What Nordstrom started doing to ensure they were only building the “right” products was to create a “Pay to learn” cycle as illustrated below:
9-nordstrom-payed-to-learn-cycle
This process starts with a hypothesis (a guess) that need to be evaluated in order to know if it works. The process follows the Lean Startup Build – Measure – Learn steps. This is Discovery work and the focus is to learn fast. This youtube video from Nordstrom Innovation Lab shows how their discovery process works.

10-discovery-work
In discovery the delivery is in form of protoypes and not in the form of potentially shipable software. The goal with discovert is to learn fast wether an idea is good or bad.

6 – Continuous discovery and delivery
Discovery and delivery are two types of thinking that complement each other. In Agile the discovery part is invisible, and making that kind of work “slows down” the delivery velocity. Allthough these are two separate tracks we want the same team to work on them. As a developer, getting involved in the discovery work is about getting interested in what is the right thing to build and not just passively accepting stories in a backlog.
xx-discovery-and-delivery
If the whole team is involved in both discovery and delivery work the team will get an “ebb and flow” rhythm where the focus changes between the two. When focus is more on discovery the delivery velocity goes down and vice versa. If you don’t look at the whole picture (both Discovery and delivery) the team will look unpredictable since the delivery velocity will vary a lot depending on where the focus of the team is.xx-discovery-and-delivery-one-team-ebb-and-lfow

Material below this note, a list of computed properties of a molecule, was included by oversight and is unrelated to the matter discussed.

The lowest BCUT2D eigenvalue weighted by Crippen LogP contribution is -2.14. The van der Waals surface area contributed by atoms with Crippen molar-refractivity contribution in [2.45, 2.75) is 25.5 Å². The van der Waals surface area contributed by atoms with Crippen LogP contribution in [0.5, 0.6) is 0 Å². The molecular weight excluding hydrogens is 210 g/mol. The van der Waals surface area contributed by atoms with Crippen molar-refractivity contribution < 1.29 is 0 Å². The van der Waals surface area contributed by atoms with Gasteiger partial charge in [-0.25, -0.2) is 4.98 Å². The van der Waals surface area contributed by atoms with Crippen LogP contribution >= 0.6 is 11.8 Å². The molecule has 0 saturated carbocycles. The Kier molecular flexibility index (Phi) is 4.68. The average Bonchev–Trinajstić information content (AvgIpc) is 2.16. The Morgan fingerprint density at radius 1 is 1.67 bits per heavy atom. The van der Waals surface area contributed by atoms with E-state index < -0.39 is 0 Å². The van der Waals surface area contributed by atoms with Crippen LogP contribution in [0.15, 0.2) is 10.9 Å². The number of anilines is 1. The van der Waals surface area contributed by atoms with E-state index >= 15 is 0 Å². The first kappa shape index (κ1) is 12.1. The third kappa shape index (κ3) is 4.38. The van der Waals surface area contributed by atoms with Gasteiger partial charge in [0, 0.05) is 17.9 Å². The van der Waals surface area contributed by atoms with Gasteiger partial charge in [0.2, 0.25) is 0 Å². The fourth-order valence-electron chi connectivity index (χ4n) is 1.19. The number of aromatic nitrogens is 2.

jeff-patton-ebb-and-flow

7 – Summarizing points
– Organize teams around product vision
– Build customer empathy and understanding
– Test before you invest
– Balance continuous discovery and delivery
– Stop celebrating delivery and start celebrating learning and genuine product outcomes (these are true measurements of progress)

 

Great engineering, failed product – a presentation by Marty Cagan

Marty Cagan gave this very inspiring talk called Great Engineering, Failed Product at the Craft 2015 conference. The talk is about the huge difference there is in how the best companies produces products compared to how most companies produces products.

The root causes of failure (the process used in most companies):
1. Ideas: comes from two sources: Customers or sales
2. “Biz Case”: informal or formal
– how much money are you gonna make
– how much money is it gonna cost
3. Roadmap: comes from focus on higher value and desire for predictability
4. Requirements: – someone is responsible for gather requirements and document them for engineering
5. Design: user experience design